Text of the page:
IN A LETTER IN THE NEW YORK TIMES BOOK REVIEW, CORA WEISS TALKS ABOUT THE ROLE OF AIRLIFT IN BARACK OBAMA SR.’S ACADEMIC CAREER. In the April 29, 2010 issue of the New York Times Book Review, Cora Weiss, executive director of the African American Students Foundation, added to the account of the airlift of African students mentioned by Barack Obama in his speech at Selma in 2007 and described in Garry Wills’s review of David Remnick’s biography of President Obama, “The Bridge”. She wrote “Barack Obama Sr., who greatly admired Mboya, did not come on the first flight, but he was a member of the airlift generation, arriving here in 1959 with the support of two American women teachers. While he was a student at the University of Hawaii, the A.A.S.F. gave him three grants.”

LIBRARY OF CONGRESS HOSTS TALK ON AIRLIFT: Tom Shachtman, author of Airlift to America, and Cora Weiss, former Executive Director of the African American Students Foundation, spoke on March 12, 2010 about the Airlift at a Library of Congress Event, on the occasion of the Africa Section's 50th anniversary celebrations. Click here for the press release and details. To see a video of the event, click here.

PAPER ON AIRLIFT PRESENTED AT AFRICA STUDIES ASSOCIATION ANNUAL MEETING: On November 19, Cora Weiss presented a paper on “Hidden Documents, the story of the African American Students Foundation and the Airlift,” at the annual meeting of the Africa Studies Association in New Orleans, sponsored by the African Librarians Council. Click here to see Cora Weiss' full presentation.

INSTITUTE FOR POLICY STUDIES, AFRICA ACTION, AND PHELPS STOKES CO-SPONSOR AIRLIFT BOOK EVENT IN WASHINGTON D.C.: On October 6, 2009, the author of Airlift to America spoke in Washington D.C. at an event hosted by the Institute for Policy Studies, Africa Action and the Phelps Stokes Fund. Cora Weiss, Former Executive Director of African American Students Foundation, the sponsor of the Airlift, introduced the author. The speakers also included Badi Foster, President and CEO of the Phelps Stokes Fund and Gerald LeMelle, Director of Africa Action, both of whom come from families that were active with the Airlift. Laverne Page of the Africa Section of the Library of Congress told of her husband's brother in law, Festus Molenje, an Airlift student who graduated from Adelphi University. Bob Levey, who has been a popular Washington Post columnist and whose family hosted a number of airlift students, told wonderful stories and spoke some Swahili that he remembered. The packed room of 65 people included others with ties to the Airlift as well, such as Steve Nkurlu, Director of recreation and respite services at the Easter Seals Camp in Maryland, who is nephew of Yona Nkurlu, an Airlift student who attended Gustavus College in Maine.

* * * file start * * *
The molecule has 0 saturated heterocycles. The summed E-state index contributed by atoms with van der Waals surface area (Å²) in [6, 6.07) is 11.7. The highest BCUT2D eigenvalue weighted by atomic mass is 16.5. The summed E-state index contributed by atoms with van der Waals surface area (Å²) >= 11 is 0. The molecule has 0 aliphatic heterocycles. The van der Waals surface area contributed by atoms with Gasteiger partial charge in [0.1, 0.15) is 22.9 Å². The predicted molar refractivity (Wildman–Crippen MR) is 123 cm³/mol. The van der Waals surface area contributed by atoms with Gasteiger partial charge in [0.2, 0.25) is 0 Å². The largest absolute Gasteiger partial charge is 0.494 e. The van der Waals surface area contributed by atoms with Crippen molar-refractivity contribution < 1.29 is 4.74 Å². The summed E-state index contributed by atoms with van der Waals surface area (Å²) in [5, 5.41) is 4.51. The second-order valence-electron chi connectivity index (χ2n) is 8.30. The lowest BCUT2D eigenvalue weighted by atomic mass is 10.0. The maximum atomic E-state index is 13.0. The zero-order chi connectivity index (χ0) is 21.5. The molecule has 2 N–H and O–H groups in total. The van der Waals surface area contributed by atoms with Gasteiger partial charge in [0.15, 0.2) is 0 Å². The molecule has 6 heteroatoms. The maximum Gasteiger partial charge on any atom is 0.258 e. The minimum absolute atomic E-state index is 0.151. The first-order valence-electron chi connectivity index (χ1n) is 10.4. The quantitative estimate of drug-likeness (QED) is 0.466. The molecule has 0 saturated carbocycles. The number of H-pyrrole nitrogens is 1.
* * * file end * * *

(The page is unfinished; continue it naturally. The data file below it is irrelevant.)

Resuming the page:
(September 17, 2009): Airlift organizers Cora Weiss, Theodore Kheel and Mathilde Krim hosted a moving reception for several hundred, including many with ties to the airlifts, on September 17, 2009, near the United Nations. Ambassador Zachary Muburi-Muita of Kenya, Ambassador Ruhakana Rugunda of Uganda, and Ambassador Augustine Mahiga, of Tanzania co-hosted the event and spoke at it, along with Diana Ofwona, the daughter of an airlift student, now with the United Nations Development Programme (UNDP) in Niger; Olara Otunnu, friend of Barack Obama, Sr., former foreign minister of Uganda, former Under Secretary General and Special Representative for Children in Armed Conflict at the United Nations; and Haron Andima, airlift student, now a professor at Bronx Community College. To see a video of the event, click here.

(August 27, 2009): The book “Airlift to America” was launched with a reading and a signing at Midnight Farm on Martha’s Vineyard, attended by Harry Belafonte, who served on the Board of Directors of the African American Students Foundation, supported the Airlift in its fundraising efforts, and wrote the foreword to the book. In a story about the event, entitled “Unlikely Events Recall Story of This President,” the Martha’s Vineyard Gazette interviewed airlift organizer Cora Weiss about some of the history. The Boston Globe also reported on the pre-publication celebration, in “Scene Around the Vineyard”. Visit our photographs page to see some pictures taken at the event.

Support for this website was provided by the TASK Foundation, named for its founders, Ted and Ann S. Kheel, who helped organize the airlift and hosted airlift students at their house.